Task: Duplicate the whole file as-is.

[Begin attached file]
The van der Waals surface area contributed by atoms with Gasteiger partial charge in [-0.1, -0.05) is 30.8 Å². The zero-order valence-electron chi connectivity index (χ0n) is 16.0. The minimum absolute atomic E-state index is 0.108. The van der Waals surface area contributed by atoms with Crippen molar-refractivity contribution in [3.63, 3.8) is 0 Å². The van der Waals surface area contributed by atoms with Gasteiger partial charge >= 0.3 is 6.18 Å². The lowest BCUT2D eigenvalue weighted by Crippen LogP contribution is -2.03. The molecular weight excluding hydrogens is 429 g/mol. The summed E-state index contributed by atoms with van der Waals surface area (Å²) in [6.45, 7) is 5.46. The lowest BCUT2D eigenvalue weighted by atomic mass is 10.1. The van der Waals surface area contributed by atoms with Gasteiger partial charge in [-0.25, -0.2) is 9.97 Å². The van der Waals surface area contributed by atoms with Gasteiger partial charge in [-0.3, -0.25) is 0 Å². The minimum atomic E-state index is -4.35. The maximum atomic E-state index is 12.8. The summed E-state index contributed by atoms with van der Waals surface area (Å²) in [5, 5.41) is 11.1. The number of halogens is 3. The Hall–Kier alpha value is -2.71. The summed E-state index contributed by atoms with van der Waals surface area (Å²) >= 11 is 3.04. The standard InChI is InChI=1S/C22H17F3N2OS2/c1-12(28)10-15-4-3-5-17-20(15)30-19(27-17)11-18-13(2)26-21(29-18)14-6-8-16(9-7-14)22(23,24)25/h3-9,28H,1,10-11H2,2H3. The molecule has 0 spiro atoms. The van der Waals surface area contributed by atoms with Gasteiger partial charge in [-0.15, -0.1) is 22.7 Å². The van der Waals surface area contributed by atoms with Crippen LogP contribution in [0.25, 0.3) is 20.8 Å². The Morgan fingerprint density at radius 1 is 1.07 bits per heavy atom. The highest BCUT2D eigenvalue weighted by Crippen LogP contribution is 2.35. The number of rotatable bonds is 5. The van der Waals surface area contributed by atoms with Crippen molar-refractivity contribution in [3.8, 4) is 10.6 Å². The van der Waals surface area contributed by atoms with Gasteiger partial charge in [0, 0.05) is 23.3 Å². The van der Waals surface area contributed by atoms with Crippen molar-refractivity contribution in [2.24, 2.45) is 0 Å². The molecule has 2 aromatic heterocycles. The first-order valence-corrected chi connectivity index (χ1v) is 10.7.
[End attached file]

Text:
The van der Waals surface area contributed by atoms with Gasteiger partial charge in [-0.1, -0.05) is 30.8 Å². The zero-order valence-electron chi connectivity index (χ0n) is 16.0. The minimum absolute atomic E-state index is 0.108. The van der Waals surface area contributed by atoms with Crippen molar-refractivity contribution in [3.63, 3.8) is 0 Å². The van der Waals surface area contributed by atoms with Gasteiger partial charge >= 0.3 is 6.18 Å². The lowest BCUT2D eigenvalue weighted by Crippen LogP contribution is -2.03. The molecular weight excluding hydrogens is 429 g/mol. The summed E-state index contributed by atoms with van der Waals surface area (Å²) in [6.45, 7) is 5.46. The lowest BCUT2D eigenvalue weighted by atomic mass is 10.1. The van der Waals surface area contributed by atoms with Gasteiger partial charge in [-0.25, -0.2) is 9.97 Å². The van der Waals surface area contributed by atoms with Gasteiger partial charge in [-0.3, -0.25) is 0 Å². The minimum atomic E-state index is -4.35. The maximum atomic E-state index is 12.8. The summed E-state index contributed by atoms with van der Waals surface area (Å²) in [5, 5.41) is 11.1. The number of halogens is 3. The Hall–Kier alpha value is -2.71. The summed E-state index contributed by atoms with van der Waals surface area (Å²) >= 11 is 3.04. The standard InChI is InChI=1S/C22H17F3N2OS2/c1-12(28)10-15-4-3-5-17-20(15)30-19(27-17)11-18-13(2)26-21(29-18)14-6-8-16(9-7-14)22(23,24)25/h3-9,28H,1,10-11H2,2H3. The molecule has 0 spiro atoms. The van der Waals surface area contributed by atoms with Gasteiger partial charge in [-0.15, -0.1) is 22.7 Å². The van der Waals surface area contributed by atoms with Crippen LogP contribution in [0.25, 0.3) is 20.8 Å². The Morgan fingerprint density at radius 1 is 1.07 bits per heavy atom. The highest BCUT2D eigenvalue weighted by Crippen LogP contribution is 2.35. The number of rotatable bonds is 5. The van der Waals surface area contributed by atoms with Crippen molar-refractivity contribution in [3.8, 4) is 10.6 Å². The van der Waals surface area contributed by atoms with Gasteiger partial charge in [0, 0.05) is 23.3 Å². The van der Waals surface area contributed by atoms with Crippen molar-refractivity contribution in [2.24, 2.45) is 0 Å². The molecule has 2 aromatic heterocycles. The first-order valence-corrected chi connectivity index (χ1v) is 10.7.